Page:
So the initial barrier isn't going to be as high as it is in the backer beta.

 

Second, it's a mess. It's a complete freaking horrifying mess. Like I said in the other thread, there are so many things that barely hang together, that it's hard to see how they're going to be able to improve it significantly without working a team to the bone for months. Just from a glance, that's the impression I'm left with. May not be the case, but that's my impression.

 

But at the moment, it's difficult to read out what's actually going on if you don't know what to look for on beforehand.

 

So what I'm wondering is that if the combat feedback was tweaked a little bit - red for incoming abilities starting and counting down, blue for outgoing trigger-effects, yellow for completed trigger and ability effects, white for combat rolls, things of that sort - if the game would suddenly be very easy to read? Even if the actual combat actions on the screen are out of sync?

 

It would at least bring it to the level of your average nwn-round. So would that make it acceptable..?

 

Past that, I really would have liked them to add more animation to distinguish preparation and movement more clearly. There are beginnings to this in the game already.. wizards have a three-stage cast, for example. And the last "hurl" can last really long depending on what sort of spell you're casting. Can these be made more obvious? Should they be? Will it make sense if you're eased into it with fewer characters in the part early on, etc..?

 

*shrug*


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The point of diverse timings is create the possibility to have much more variety in skills and effects (longer animations, bigger spells). It allows much more variety, while keeping it balanced. In turn based systems there's often a single action that uses the turn in the most efficient way. It's straight and boring, while in the current PoE system every action is possible and valuable the same way, because you need to invest x amount of time on it.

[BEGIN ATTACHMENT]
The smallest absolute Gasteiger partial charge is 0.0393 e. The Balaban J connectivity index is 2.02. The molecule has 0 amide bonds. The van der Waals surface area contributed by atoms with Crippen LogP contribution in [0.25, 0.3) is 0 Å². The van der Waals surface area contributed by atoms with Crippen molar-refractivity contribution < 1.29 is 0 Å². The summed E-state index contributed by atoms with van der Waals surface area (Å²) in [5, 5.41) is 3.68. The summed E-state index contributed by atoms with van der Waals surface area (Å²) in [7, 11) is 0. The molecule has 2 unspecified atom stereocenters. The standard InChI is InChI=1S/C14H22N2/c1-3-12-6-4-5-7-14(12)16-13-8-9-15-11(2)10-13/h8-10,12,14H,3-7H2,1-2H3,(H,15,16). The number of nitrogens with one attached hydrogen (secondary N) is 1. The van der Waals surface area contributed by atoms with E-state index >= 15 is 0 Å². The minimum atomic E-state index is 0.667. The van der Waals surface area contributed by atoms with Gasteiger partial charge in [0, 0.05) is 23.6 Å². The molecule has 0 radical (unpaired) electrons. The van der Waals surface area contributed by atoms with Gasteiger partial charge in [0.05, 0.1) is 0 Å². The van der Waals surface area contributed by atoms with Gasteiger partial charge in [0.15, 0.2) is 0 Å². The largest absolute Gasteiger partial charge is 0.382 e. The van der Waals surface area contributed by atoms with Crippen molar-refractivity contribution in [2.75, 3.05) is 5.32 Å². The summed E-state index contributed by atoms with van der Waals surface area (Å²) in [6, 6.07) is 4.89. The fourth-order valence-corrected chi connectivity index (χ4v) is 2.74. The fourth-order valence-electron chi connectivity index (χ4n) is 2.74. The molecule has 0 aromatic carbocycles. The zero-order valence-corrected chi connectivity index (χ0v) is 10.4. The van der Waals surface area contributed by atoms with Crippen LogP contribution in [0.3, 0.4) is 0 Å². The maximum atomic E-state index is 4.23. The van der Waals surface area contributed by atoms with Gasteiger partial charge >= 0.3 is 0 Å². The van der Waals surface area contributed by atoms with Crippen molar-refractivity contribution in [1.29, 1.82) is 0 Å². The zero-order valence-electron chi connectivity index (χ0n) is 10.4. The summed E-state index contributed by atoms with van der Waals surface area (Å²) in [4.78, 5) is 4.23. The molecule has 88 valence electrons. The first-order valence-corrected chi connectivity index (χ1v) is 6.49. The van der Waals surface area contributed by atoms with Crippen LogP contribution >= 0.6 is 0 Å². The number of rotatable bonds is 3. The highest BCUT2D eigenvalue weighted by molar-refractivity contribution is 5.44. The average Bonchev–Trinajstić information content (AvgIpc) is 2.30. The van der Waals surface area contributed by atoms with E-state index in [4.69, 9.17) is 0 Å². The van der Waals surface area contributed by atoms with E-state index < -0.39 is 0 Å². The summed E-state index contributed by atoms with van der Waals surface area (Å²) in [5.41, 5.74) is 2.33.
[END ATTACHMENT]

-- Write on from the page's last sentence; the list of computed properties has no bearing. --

It would be more diverse if spells had different cast times and if weapon speed was not purely the result of weapon category (fast, one handed, two handed).

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Matt516: Exactly. I second that idea of an automatic turn and the illusion of real time. It would definitely solve a lot of headaches, like one potent painkiller.

I appreciate the support but I think you may have misunderstood my intent - I'm NOT in support of a de facto turn-based system for PoE. xD

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Matt516: Me neither, just the ordering effect of it, under the hood, as it were. No TB needed here. :)


*** "The words of someone who feels ever more the ent among saplings when playing CRPGs" ***

 

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Perhaps this might be an unpopular opinion, but I feel interupts should be limited to spell casts only. Having basic attacks and physical attacks interrupted makes the game too random and honestly, hard to follow.